Friday, June 20, 2008


Jugs, Pitchers, Bottles, and Crocks, Household Linens and Yardage in Stock, 2008

stoneware and redware ceramics, digital and hand-painted linen, mixed media, wood


Allison Smith’s diverse artistic practice engages in an investigation of the cultural phenomenon of historical reenactment and the role of craft in the construction of national identity. Smith uses history as an aesthetic palette to produce sculptural installations and live art events alluding to contemporary social conflicts around notions of gender, art/craft, and war.

Jugs, Pitchers, Bottles, and Crocks, Household Linens and Yardage in Stock is an ongoing project that will grow and change over the duration of the exhibition. Inspired by early American history, living history museums and the use of decorative objects, textiles and costumes as narratives of that history, Smith has created a cabinet based on the general store most popular in late 18th and early 19th century America.


The relationship between museum and retail store is a timely one. While there is no “for sale” sign for works in this Mattress Factory show, all the artworks are essentially for sale. Smith is interested in art as an alternative economy. Like a merchant or trader/shopkeeper, Smith presents her wares in a three-sided cabinet that suggests portability.


Interactivity is key to the work. She often apprentices with local artisans to learn the skills necessary to realize her projects. Working with ceramic artist Bernard Jakub, Smith created traditional pottery forms including stoneware and redware jugs, crocks, pitchers, plates and bottles. All of these vernacular, functional forms were primarily utilitarian. Smith is also interested in the rare examples that were commemorative and/or political.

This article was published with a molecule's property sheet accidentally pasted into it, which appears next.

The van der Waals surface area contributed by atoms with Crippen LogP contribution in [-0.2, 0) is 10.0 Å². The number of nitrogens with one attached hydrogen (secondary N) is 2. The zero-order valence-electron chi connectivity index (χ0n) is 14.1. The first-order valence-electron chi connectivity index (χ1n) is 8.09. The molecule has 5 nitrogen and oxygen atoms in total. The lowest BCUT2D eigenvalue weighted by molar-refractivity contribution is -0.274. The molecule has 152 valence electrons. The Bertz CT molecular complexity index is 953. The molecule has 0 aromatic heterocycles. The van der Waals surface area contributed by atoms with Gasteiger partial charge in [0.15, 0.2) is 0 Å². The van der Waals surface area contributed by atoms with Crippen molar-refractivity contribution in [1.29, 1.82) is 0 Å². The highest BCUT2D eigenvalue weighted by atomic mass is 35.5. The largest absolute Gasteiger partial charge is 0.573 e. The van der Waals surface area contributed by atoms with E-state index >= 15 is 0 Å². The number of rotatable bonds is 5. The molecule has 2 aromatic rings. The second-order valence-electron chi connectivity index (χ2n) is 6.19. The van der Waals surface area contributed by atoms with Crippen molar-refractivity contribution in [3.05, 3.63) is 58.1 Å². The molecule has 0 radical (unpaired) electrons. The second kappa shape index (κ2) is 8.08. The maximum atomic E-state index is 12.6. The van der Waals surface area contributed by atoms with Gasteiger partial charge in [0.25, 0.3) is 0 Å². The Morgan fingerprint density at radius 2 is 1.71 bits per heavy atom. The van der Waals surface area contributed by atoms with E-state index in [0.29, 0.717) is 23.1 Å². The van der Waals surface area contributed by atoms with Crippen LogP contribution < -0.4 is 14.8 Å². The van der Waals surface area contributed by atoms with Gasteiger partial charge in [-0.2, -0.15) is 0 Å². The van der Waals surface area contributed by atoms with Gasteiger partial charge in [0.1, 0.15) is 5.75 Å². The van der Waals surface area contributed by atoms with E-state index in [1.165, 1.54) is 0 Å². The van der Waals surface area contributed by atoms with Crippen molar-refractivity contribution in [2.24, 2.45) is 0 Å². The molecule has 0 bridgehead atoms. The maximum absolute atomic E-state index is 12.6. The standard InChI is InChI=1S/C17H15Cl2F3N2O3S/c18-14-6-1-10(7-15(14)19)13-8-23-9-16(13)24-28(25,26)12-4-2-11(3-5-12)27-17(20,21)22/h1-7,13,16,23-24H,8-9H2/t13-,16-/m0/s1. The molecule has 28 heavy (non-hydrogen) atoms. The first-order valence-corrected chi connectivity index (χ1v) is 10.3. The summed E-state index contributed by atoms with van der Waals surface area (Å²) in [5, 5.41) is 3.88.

For this project, Smith has taken these early examples (form) and imbued them with contemporary significance (content) choosing images, words and phrases from our current time period that do not get commemorated. The objects highlight the failures of our government and the precarious state of the natural world – all things that cause anxiety -- like the present war with Iraq, global warming, genetic engineering and homeland security threats.


Smith also created linens for the cabinet. Decorative printed textiles with floral designs, repeated motifs and scenes inspire the linens. Smith worked in her own imagery in response to the legacy of propaganda textiles made in wartime.

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